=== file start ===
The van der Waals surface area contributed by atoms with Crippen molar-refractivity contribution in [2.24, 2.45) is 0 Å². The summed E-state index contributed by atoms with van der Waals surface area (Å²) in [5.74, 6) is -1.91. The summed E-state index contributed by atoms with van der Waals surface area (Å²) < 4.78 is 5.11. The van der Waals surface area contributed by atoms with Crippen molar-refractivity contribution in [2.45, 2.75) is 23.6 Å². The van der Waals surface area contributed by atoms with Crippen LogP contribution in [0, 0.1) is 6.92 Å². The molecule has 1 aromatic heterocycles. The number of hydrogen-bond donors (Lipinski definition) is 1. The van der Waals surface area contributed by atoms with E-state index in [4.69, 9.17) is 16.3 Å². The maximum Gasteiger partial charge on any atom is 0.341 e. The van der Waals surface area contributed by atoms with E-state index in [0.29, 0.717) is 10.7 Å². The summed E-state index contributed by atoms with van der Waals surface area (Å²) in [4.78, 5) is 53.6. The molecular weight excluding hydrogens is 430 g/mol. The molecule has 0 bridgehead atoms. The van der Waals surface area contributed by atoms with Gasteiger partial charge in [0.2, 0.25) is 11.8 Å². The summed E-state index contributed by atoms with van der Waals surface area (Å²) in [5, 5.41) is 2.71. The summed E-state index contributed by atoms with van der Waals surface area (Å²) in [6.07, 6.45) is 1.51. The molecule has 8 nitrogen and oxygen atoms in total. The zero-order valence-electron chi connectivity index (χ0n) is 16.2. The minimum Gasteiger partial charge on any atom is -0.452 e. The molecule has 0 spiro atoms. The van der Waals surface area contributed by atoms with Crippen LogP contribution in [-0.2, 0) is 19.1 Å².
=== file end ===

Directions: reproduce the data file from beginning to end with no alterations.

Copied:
The van der Waals surface area contributed by atoms with Crippen molar-refractivity contribution in [2.24, 2.45) is 0 Å². The summed E-state index contributed by atoms with van der Waals surface area (Å²) in [5.74, 6) is -1.91. The summed E-state index contributed by atoms with van der Waals surface area (Å²) < 4.78 is 5.11. The van der Waals surface area contributed by atoms with Crippen molar-refractivity contribution in [2.45, 2.75) is 23.6 Å². The van der Waals surface area contributed by atoms with Crippen LogP contribution in [0, 0.1) is 6.92 Å². The molecule has 1 aromatic heterocycles. The number of hydrogen-bond donors (Lipinski definition) is 1. The van der Waals surface area contributed by atoms with E-state index in [4.69, 9.17) is 16.3 Å². The maximum Gasteiger partial charge on any atom is 0.341 e. The van der Waals surface area contributed by atoms with E-state index in [0.29, 0.717) is 10.7 Å². The summed E-state index contributed by atoms with van der Waals surface area (Å²) in [4.78, 5) is 53.6. The molecular weight excluding hydrogens is 430 g/mol. The molecule has 0 bridgehead atoms. The van der Waals surface area contributed by atoms with Gasteiger partial charge in [0.2, 0.25) is 11.8 Å². The summed E-state index contributed by atoms with van der Waals surface area (Å²) in [5, 5.41) is 2.71. The summed E-state index contributed by atoms with van der Waals surface area (Å²) in [6.07, 6.45) is 1.51. The molecule has 8 nitrogen and oxygen atoms in total. The zero-order valence-electron chi connectivity index (χ0n) is 16.2. The minimum Gasteiger partial charge on any atom is -0.452 e. The molecule has 0 spiro atoms. The van der Waals surface area contributed by atoms with Crippen LogP contribution in [-0.2, 0) is 19.1 Å².